The effects of drugs—both legal and illegal—on driving are similar. Like alcohol, drugs also can impair a driver’s motor skills, reaction time and judgment and lead to equally devastating consequences.
According to Mothers Against Drunk Driving (MADD), alcohol and/or drugs causes 52% of all fatal accidents on Christmas and 57% on New Year’s Day. When you are on the road this holiday season, stay aware of other drivers especially at night. However, if you or a loved one is involved in a collision with a drunk and/or drugged driver, count on the attorneys at the Barrera Law Firm to help you seek the legal and financial restitution you deserve.
In most cases, funds that may be secured through joint bank accounts, credit cards obtained during the marriage, and through the legal pawn of property acquired during the marriage may be used to secure reasonably priced legal services for a divorce.
Often times, it’s critically important a competent attorney is secured to ensure that along with your divorce, a restraining order goes into effect relating to expenditures of community funds, sale or gift of community property, and how the bills get paid while a divorce is pending. Child support and custody is also decided.
Courts also allow one to apply for additional attorney fees if the husband or wife is using a disproportionate share in order to cover their attorney fees. An example of this is when the husband scrapes up $2,500, but wife cashes our her 401k and pays $50,000 in attorney fees. In this event, the husband could apply for $22,250 of that amount or the equal amount, if available, for attorney fees.
Call The Barrera Law Firm at (956) 428-2822 for a free consultation or complete our online form.
Has a child been voluntarily left in your care, custody, and control for more than six months? As a grandparent, has your child passed away, and you are no longer able to visit your minor grandchildren?
These are applicable questions under Texas Law that help establish whether or not non-parent or grandparent custody or visitation may be attempted.
If you qualify, an attorney would be needed to assist in gathering facts and evidence that show the child is safest in your home.
Sometimes, a social investigation report is in order. Other times, it’s simple, such as the situation where one or both parents are incarcerated, and the child has been under your care, custody and control for more than six months.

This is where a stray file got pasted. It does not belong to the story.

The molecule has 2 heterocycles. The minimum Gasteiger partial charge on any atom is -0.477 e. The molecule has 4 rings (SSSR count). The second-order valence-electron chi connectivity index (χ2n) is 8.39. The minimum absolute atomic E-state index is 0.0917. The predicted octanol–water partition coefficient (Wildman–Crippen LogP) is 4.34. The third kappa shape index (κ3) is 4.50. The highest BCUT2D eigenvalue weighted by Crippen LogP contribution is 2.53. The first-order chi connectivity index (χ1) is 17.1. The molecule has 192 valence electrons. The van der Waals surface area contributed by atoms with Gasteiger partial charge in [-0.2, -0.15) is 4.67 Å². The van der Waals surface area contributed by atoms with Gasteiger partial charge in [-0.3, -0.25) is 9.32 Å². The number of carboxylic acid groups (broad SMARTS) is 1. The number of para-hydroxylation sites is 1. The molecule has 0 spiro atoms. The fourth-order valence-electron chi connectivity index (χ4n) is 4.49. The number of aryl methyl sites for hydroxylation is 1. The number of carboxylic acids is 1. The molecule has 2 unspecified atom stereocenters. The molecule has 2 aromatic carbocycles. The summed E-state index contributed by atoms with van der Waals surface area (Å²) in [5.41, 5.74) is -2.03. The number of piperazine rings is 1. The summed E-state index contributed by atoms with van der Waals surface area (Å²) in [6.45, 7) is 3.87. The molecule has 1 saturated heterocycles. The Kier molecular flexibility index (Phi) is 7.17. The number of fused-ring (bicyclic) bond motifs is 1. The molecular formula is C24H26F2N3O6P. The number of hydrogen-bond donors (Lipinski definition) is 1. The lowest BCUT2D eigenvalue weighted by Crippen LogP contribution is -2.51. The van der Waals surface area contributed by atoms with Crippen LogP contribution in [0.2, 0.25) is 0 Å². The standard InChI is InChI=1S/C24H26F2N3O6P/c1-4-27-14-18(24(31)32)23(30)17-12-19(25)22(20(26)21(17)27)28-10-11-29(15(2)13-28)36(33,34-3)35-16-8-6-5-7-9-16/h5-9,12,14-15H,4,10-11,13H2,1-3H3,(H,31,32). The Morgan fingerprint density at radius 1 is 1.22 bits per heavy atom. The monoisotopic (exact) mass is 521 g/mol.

Do you need help with a child custody issue? Call The Barrera Law Firm at (956) 428-2822 or complete our on-line form for a free consultation.
Wrong-way crashes are the most dangerous because they involve head-on collisions. In Texas, the number of these kinds of accidents has hit all new highs. A recent CBS DFW online article reveals that in 2011, “[t]he Texas Department of Transportation (TDOT) [found] there were 329 wrong-way crashes statewide…[and that] more than half [took place] in Dallas County.”
A TDOT study conducted in 2010 showed that alcohol was the common denominator in nearly all of these crashes. According to one TDOT official, about three-quarters of all the drivers involved in wrong-way crashes were under the influence.
The human toll these kinds of accidents take lingers long after the event itself. One woman named Gwen Edwards who lost her son Louis in a wrong-way crash a year a half ago on Interstate 35 still reports her feelings as, “Anger, yes. I still have a lot…[l]osing a child is a lot different than losing a mother, father, sister or brother.” Louis was just 22 years old and was the only one who perished.
Edwards is still grieving for her son. She has since “turned to Mothers Against Drunk Driving (MADD) for help and says that more needs to be done to protect drivers on the road.” In her view, “[t]he drunk driving laws keep the drivers safer than [they do] the victim. The laws need to be stiffer.”
This coming September, TDOT will begin to research countermeasures against wrong-way driving. “The main goals will be to identify what methods are most successful in getting the attention of impaired drivers, and finding out which countermeasures are most effective and properly orienting the wrong-way driver for alerting them to the fact they’re going the wrong way.”
These countermeasures won’t help you if you’ve recently been in a car accident, particularly one involving a drunk driver and/or wrong-way driving. At the Barrera Law Firm, we are ready to fight for your rights in a legal system that too often seems to overlook the pain and suffering of car crashes victims. Let us help you get the settlement you deserve: contact us today!